I just learned today that the founder of Arts & Letters Daily, Denis Dutton, died December 28. I confess I didn’t know who he was until after I spied “Denis Dutton, founder of ‘Arts & Letters Daily,’ has died” on Boing Boing. But I have been a long-time reader of Arts & Letters Daily.
Until I moved abroad at the beginning of this year, I usually consumed A&L Daily just that, daily, along with my cubanos at my local coffee shop, after I had checked my email and the news headlines. I can’t remember how I discovered A&L at first, but was pleasantly surprised to find it: a website resembling a newspaper broadsheet from a couple centuries ago, with links to interesting, thought-provoking articles covering all aspects of art, culture and politics.
Something other than porn, Matt Drudge, Gawker, and Lolcats. No way!
I never really gave much thought to operated it. By the time I discovered it – apparently Dutton started it in 1998 – it was owned by the Chronicle of Higher Education; I always just assumed it was some eggheads there that operated A&L Daily. Dutton continued to run A&L Daily after the Chronicle purchased it in 2002, hand-picking all the linked content, and writing the headline links and blurbs that appeared on the site – apparently right on up to the moment he died of cancer a few days ago.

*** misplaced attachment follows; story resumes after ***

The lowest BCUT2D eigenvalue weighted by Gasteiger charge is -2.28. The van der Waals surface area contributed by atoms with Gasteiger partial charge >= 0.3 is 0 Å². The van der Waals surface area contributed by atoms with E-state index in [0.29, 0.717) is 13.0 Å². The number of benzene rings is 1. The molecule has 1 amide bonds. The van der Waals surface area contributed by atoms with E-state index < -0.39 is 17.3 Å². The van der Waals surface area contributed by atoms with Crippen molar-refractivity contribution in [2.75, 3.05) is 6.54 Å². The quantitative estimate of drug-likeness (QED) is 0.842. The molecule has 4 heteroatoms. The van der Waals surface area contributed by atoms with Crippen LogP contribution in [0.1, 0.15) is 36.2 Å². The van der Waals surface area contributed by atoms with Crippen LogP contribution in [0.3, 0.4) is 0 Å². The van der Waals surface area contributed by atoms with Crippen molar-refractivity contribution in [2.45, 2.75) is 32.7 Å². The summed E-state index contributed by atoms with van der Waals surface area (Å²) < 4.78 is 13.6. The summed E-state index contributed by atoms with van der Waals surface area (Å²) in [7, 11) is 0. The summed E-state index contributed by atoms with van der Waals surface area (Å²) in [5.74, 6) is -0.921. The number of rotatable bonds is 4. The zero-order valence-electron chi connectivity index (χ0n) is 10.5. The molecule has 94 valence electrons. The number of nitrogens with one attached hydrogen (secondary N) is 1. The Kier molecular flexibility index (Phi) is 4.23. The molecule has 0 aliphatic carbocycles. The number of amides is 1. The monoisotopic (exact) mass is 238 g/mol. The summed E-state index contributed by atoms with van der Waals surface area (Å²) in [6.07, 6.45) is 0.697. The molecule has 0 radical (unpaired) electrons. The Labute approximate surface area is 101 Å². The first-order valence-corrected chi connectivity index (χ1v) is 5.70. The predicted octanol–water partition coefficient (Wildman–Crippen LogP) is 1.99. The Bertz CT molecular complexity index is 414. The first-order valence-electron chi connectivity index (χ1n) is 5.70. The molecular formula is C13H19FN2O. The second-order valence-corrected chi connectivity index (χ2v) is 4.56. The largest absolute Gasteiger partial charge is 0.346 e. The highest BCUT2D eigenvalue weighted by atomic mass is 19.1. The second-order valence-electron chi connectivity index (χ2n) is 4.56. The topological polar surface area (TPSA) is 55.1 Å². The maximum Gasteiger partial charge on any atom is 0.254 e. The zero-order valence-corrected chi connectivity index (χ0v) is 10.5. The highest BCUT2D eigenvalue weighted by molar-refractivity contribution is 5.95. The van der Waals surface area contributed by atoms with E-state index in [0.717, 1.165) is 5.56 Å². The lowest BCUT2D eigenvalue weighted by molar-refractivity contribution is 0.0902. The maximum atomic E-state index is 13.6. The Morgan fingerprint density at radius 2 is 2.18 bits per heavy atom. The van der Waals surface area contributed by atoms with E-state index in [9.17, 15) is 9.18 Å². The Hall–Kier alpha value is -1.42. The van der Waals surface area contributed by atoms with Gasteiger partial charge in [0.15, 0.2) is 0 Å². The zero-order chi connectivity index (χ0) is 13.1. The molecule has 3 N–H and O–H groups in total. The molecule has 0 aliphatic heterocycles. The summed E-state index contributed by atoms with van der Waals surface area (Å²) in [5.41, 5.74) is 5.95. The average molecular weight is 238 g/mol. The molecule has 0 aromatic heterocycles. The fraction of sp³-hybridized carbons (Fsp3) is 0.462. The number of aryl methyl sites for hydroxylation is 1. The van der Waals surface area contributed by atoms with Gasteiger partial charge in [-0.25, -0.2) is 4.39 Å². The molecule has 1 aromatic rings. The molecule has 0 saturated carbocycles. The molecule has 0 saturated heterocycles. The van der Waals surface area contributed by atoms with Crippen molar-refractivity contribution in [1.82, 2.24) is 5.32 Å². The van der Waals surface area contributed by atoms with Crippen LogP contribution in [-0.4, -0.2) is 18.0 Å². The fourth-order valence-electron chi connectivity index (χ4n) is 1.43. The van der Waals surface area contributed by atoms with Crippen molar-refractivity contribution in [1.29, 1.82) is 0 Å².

I was surprised to learn that A&L Daily – such an astute observer and aggregator of … well, arts and letters, of all things on the Internet, that I was surprised to learn that it was founded and run by a professor of philosophy at the University of Canterbury, New Zealand who is, or rather was, 24 years my senior. How cool is that? As I naturally ponder age and death at this time of year, it is comforting to learn that age doesn’t have to equal irrelevancy.
Just last year he published a book that attempts to elucidate a Darwinian theory of art – an apt subject for a professor of philosophy and the curator of Arts & Letters Daily. I think The Art Instinct will be the next book to be added to my Kindle.
Wherever you now dwell, Mr. Dutton, you have my thanks, for entertaining me with A&L Daily, and now for the inspiration. Godspeed.
As for Arts and Letters Daily, his Dutton’s colleagues at the Chronicle of Higher Education have pledged to carry on. While I have faith, of course it won’t be quite the same, I’m sure, without Dutton behind the keyboard.